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Author Topic: String theory Entropy and the holographic scenario? Is this gravity?  (Read 5827 times)

Offline yor_on

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So I found two totally fresh approaches to Gravity here.

A trial to explain Gravity "as an entropic force caused by changes in the information associated with the positions of material bodies." By Erik Verlinde (String theorist)

On the Origin of Gravity and the Laws of Newton

And
===

Directly related but yet unconnected, coming out in parallel, by the theoretical physicist Thanu Padmanabhan. Equipartition of energy in the horizon degrees of freedom and the emergence of gravity

Can this be the final answer to gravity?
What do you think?
« Last Edit: 06/02/2010 23:41:25 by yor_on »


 

Offline yor_on

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I'm really enjoying Erik Verlinde, some of the things he say make eminent sense to me, like the way he looks at gravitons.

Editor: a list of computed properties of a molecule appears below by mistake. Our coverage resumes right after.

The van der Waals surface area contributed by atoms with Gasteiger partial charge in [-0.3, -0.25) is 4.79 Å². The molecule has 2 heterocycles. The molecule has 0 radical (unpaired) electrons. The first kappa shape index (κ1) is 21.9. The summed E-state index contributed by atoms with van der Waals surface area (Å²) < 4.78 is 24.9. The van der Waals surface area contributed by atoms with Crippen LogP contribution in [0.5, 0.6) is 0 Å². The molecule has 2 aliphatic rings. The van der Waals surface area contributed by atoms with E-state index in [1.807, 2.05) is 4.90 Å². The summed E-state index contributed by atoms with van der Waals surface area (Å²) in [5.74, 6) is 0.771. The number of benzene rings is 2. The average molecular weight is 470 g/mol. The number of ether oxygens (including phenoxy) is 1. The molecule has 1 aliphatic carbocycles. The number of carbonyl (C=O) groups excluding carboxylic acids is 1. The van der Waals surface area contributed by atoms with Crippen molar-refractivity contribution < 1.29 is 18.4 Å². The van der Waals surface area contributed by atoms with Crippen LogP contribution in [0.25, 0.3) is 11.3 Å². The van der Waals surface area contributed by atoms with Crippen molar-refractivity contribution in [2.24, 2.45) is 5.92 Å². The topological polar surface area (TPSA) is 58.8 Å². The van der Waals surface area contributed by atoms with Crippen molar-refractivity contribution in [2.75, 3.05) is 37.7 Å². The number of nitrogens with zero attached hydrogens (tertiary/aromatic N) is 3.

« Last Edit: 07/02/2010 18:23:09 by yor_on »
 

Offline yor_on

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"For instance, the similarity between the entropic force for a polymer and gravity is a real clue to something  important. The fact that it fits in well with an adapted version of the work of Jacobson gives additional support.  The derivation of the Einstein equations  is not really new, in my mind, since it technically is very similar to the previous works. And I agree that the other line of the paper that discusses inertia is  heuristic, and leaves some important gaps. But nevertheless  I decided to publish it anyway, because I think this approach to gravity is the right one, it is different, very different from everything that is done today.